Tuesday, October 13, 2009

Progress not perfection


I've posted here often about how "the more things change, the more they stay the same." I seem to run up against the same issues again and again. Nearly four years into starting this blog, I continue to struggle with disorganization, at home and at work, and, even more notably, with my weight.

BUT. . . the odd dream I had last Thursday night about my ex-boyfriend from college got me thinking a little about the past. (I've actually mentioned this ex in a post before, where I referred to him as Pig Farmer, so I will continue to refer to him as "PF" for simplicity's sake.) Upon further reflection, in thinking back to my relationship with PF and where I was in my life when he was in it, I realized that things have changed a lot. *I* have changed.

I first met PF in the fall of 1988, during my first semester of college. Our initial relationship only lasted a few months, but with the naivete of someone who is 17 years old and having regular sex for the first time, I believed we were "in love." He was discharged from the Army and went back home to eastern Kentucky while I remained in New Mexico. We didn't have a true long distance relationship, in that we didn't keep in constant contact. But we did keep in contact sporadically, and in the fall of 1991, he came back to attend college at my school. Our relationship resumed when he returned--actually, I flew to Kentucky to visit him less than a month before he moved back--and continued until the early spring of 1992.

In 1991/92, I was dead broke. Financial worries literally kept me awake at night. Just going to the grocery store for ramen noodles and beans often took more cash than I had on hand. I could only work part-time, due to my full-time class schedule, and good part-time jobs were hard to come by in the town where I went to college. I usually earned only a little more than minimum wage and worked no more than 30 hours a week.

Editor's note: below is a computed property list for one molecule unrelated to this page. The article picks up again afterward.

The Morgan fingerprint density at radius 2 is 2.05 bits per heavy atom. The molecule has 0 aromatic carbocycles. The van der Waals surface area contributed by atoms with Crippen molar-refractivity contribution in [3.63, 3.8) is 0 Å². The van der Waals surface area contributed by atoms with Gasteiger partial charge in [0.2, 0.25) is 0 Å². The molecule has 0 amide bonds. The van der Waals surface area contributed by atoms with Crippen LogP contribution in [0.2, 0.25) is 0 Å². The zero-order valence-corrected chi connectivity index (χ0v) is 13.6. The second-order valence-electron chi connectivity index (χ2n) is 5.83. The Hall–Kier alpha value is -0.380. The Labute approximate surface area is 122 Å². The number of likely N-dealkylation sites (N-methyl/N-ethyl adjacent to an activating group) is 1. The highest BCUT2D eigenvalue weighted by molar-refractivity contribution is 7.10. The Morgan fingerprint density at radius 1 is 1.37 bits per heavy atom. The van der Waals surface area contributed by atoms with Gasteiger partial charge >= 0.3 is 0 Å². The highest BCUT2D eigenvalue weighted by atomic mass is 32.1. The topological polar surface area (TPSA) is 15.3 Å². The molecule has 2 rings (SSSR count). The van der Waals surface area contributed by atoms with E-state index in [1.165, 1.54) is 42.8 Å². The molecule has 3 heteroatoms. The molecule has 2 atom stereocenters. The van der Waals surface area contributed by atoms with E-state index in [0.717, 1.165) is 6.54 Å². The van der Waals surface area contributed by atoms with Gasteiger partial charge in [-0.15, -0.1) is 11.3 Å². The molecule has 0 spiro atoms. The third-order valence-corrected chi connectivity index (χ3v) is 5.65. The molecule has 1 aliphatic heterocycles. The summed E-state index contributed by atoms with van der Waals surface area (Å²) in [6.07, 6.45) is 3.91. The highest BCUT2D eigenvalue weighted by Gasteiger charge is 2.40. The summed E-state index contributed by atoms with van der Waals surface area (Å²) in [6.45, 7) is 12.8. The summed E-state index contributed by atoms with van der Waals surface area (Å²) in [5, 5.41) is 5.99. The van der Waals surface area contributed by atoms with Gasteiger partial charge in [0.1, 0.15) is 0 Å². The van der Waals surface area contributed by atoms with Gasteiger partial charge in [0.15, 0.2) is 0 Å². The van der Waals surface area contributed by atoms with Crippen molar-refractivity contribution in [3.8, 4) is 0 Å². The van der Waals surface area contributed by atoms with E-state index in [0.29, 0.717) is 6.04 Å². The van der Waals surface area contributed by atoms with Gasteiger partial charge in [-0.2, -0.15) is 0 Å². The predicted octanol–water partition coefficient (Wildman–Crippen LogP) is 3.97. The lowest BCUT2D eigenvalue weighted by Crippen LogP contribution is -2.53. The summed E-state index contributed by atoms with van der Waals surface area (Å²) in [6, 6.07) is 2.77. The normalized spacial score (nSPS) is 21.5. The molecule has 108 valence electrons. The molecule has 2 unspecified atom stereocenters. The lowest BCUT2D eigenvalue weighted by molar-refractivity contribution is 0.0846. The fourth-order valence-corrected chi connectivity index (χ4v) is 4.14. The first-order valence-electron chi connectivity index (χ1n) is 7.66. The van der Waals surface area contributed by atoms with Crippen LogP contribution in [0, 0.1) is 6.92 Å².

My parents didn't really help me. My mom let me live with her a couple of times when my financial situation was especially desperate, and my dad sometimes had me over for dinner, but neither she nor my father gave me any money for school or to support myself. (Living with my mom and stepdad put a strain on those relationships, too, and was to be avoided when possible.) I was very much "on my own."

Also, by the time PF and I reunited in 1991, for the first time in my life, my relationship with my father was seriously strained. My dad remarried when I was 18, and for the first few years of his marriage, he and his wife had a rocky relationship: she left him twice within the first nine months of their marriage. I didn't care for her, not because she wasn't a perfectly nice person, but because she just wasn't (and isn't) my cup of tea, and I didn't like the person my dad was when he was with her. Some might argue that he was a *better* person, but all I cared about was that he was a different person than the dad who had raised me, the dad I loved.

In 1991/92, I didn't know where I was going professionally. I'd started college with the conviction that I would become a doctor, without knowing much about how to achieve that goal or what being a doctor would actually be like. As I got farther along in my pre-med requisites, began educating myself about what becoming a physician would entail and what the realities of that life choice would be, and prepared to take the MCAT, I became more and more convinced that being a doctor wasn't for me.

Officially, I was majoring in psychology, but that was only because I enjoyed the subject; I truly had no idea what I was going to do for a career. Doing anything that didn't involve at least a college education--and preferably an advanced degree--had never crossed my mind. I was at a loss.

As a result of these things--my financial difficulties, the strain between my dad and me, and my lack of career direction--I was also suffering from a lack of self-confidence. My weight/appearance had also long been an issue for me (and continued to be), but when I was secure in my family relationships, didn't have to worry about the basics of feeding and clothing myself, and felt sure about what I was going to do in life, I had had a healthy self-esteem in spite of my occasional feelings of self-loathing about my weight.